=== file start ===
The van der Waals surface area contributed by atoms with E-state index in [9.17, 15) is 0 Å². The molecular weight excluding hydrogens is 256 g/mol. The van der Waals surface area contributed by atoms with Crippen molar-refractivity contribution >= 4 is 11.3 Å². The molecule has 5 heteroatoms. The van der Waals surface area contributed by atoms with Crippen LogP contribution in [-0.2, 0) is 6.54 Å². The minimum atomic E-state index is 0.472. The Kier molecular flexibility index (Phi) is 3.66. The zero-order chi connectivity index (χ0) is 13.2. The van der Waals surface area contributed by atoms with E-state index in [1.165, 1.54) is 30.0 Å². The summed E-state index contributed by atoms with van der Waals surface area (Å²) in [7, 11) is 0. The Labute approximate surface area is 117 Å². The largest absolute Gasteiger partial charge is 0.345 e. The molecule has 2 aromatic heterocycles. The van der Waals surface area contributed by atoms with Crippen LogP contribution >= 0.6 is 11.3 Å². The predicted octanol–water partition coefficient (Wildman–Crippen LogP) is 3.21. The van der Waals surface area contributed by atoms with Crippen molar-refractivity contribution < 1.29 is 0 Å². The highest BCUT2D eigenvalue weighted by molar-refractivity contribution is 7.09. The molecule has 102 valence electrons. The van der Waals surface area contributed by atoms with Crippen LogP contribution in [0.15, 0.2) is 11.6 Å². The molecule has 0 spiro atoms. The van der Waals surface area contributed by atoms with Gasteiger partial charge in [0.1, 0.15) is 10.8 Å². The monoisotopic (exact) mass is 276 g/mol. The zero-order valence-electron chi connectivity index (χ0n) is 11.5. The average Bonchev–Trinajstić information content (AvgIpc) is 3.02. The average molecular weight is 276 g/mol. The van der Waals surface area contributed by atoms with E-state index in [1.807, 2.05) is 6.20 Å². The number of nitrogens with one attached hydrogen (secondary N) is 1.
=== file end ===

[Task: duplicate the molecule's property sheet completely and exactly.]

The van der Waals surface area contributed by atoms with E-state index in [9.17, 15) is 0 Å². The molecular weight excluding hydrogens is 256 g/mol. The van der Waals surface area contributed by atoms with Crippen molar-refractivity contribution >= 4 is 11.3 Å². The molecule has 5 heteroatoms. The van der Waals surface area contributed by atoms with Crippen LogP contribution in [-0.2, 0) is 6.54 Å². The minimum atomic E-state index is 0.472. The Kier molecular flexibility index (Phi) is 3.66. The zero-order chi connectivity index (χ0) is 13.2. The van der Waals surface area contributed by atoms with E-state index in [1.165, 1.54) is 30.0 Å². The summed E-state index contributed by atoms with van der Waals surface area (Å²) in [7, 11) is 0. The Labute approximate surface area is 117 Å². The largest absolute Gasteiger partial charge is 0.345 e. The molecule has 2 aromatic heterocycles. The van der Waals surface area contributed by atoms with Crippen LogP contribution >= 0.6 is 11.3 Å². The predicted octanol–water partition coefficient (Wildman–Crippen LogP) is 3.21. The van der Waals surface area contributed by atoms with Crippen molar-refractivity contribution < 1.29 is 0 Å². The highest BCUT2D eigenvalue weighted by molar-refractivity contribution is 7.09. The molecule has 102 valence electrons. The van der Waals surface area contributed by atoms with Crippen LogP contribution in [0.15, 0.2) is 11.6 Å². The molecule has 0 spiro atoms. The van der Waals surface area contributed by atoms with Gasteiger partial charge in [0.1, 0.15) is 10.8 Å². The monoisotopic (exact) mass is 276 g/mol. The zero-order valence-electron chi connectivity index (χ0n) is 11.5. The average Bonchev–Trinajstić information content (AvgIpc) is 3.02. The average molecular weight is 276 g/mol. The van der Waals surface area contributed by atoms with E-state index in [1.807, 2.05) is 6.20 Å². The number of nitrogens with one attached hydrogen (secondary N) is 1.